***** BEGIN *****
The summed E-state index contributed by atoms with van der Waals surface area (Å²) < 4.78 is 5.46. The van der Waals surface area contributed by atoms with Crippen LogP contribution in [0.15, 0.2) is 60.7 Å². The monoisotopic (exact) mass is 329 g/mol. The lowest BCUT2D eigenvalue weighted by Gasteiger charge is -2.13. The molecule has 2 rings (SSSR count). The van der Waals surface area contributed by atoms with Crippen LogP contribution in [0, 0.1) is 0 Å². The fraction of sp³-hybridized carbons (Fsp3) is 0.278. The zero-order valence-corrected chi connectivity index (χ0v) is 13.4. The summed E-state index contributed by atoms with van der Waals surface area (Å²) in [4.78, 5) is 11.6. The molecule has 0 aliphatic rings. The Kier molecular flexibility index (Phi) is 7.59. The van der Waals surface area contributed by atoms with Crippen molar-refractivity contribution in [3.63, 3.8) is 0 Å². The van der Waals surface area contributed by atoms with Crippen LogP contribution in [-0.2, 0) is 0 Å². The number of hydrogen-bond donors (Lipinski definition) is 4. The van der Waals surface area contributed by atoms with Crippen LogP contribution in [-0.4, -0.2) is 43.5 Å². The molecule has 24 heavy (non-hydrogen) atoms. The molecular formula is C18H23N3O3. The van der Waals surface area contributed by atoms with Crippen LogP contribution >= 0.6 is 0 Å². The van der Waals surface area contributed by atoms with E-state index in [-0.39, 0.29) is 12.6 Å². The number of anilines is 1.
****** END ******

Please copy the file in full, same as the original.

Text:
The summed E-state index contributed by atoms with van der Waals surface area (Å²) < 4.78 is 5.46. The van der Waals surface area contributed by atoms with Crippen LogP contribution in [0.15, 0.2) is 60.7 Å². The monoisotopic (exact) mass is 329 g/mol. The lowest BCUT2D eigenvalue weighted by Gasteiger charge is -2.13. The molecule has 2 rings (SSSR count). The van der Waals surface area contributed by atoms with Crippen LogP contribution in [0, 0.1) is 0 Å². The fraction of sp³-hybridized carbons (Fsp3) is 0.278. The zero-order valence-corrected chi connectivity index (χ0v) is 13.4. The summed E-state index contributed by atoms with van der Waals surface area (Å²) in [4.78, 5) is 11.6. The molecule has 0 aliphatic rings. The Kier molecular flexibility index (Phi) is 7.59. The van der Waals surface area contributed by atoms with Crippen molar-refractivity contribution in [3.63, 3.8) is 0 Å². The van der Waals surface area contributed by atoms with Crippen LogP contribution in [-0.2, 0) is 0 Å². The number of hydrogen-bond donors (Lipinski definition) is 4. The van der Waals surface area contributed by atoms with Crippen LogP contribution in [-0.4, -0.2) is 43.5 Å². The molecule has 24 heavy (non-hydrogen) atoms. The molecular formula is C18H23N3O3. The van der Waals surface area contributed by atoms with Crippen LogP contribution >= 0.6 is 0 Å². The van der Waals surface area contributed by atoms with E-state index in [-0.39, 0.29) is 12.6 Å². The number of anilines is 1.